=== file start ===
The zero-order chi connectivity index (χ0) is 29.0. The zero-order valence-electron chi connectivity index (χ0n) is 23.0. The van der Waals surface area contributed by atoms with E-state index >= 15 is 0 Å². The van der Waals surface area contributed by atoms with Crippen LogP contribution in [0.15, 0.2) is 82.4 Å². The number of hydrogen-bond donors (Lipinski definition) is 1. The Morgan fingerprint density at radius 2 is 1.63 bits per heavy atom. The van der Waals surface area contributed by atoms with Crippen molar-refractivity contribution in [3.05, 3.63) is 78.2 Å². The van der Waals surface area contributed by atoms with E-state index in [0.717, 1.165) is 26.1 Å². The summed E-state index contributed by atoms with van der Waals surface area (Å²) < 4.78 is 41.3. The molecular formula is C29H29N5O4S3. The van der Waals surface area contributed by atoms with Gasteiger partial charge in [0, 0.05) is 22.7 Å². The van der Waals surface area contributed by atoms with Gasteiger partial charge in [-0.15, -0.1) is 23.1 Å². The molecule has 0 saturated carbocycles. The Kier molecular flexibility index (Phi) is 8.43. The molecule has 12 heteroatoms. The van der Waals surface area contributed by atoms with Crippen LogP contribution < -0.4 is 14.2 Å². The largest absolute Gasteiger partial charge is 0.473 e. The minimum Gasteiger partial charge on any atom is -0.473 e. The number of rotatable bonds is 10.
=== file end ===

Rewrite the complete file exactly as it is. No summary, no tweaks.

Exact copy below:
The zero-order chi connectivity index (χ0) is 29.0. The zero-order valence-electron chi connectivity index (χ0n) is 23.0. The van der Waals surface area contributed by atoms with E-state index >= 15 is 0 Å². The van der Waals surface area contributed by atoms with Crippen LogP contribution in [0.15, 0.2) is 82.4 Å². The number of hydrogen-bond donors (Lipinski definition) is 1. The Morgan fingerprint density at radius 2 is 1.63 bits per heavy atom. The van der Waals surface area contributed by atoms with Crippen molar-refractivity contribution in [3.05, 3.63) is 78.2 Å². The van der Waals surface area contributed by atoms with E-state index in [0.717, 1.165) is 26.1 Å². The summed E-state index contributed by atoms with van der Waals surface area (Å²) < 4.78 is 41.3. The molecular formula is C29H29N5O4S3. The van der Waals surface area contributed by atoms with Gasteiger partial charge in [0, 0.05) is 22.7 Å². The van der Waals surface area contributed by atoms with Gasteiger partial charge in [-0.15, -0.1) is 23.1 Å². The molecule has 0 saturated carbocycles. The Kier molecular flexibility index (Phi) is 8.43. The molecule has 12 heteroatoms. The van der Waals surface area contributed by atoms with Crippen LogP contribution < -0.4 is 14.2 Å². The largest absolute Gasteiger partial charge is 0.473 e. The minimum Gasteiger partial charge on any atom is -0.473 e. The number of rotatable bonds is 10.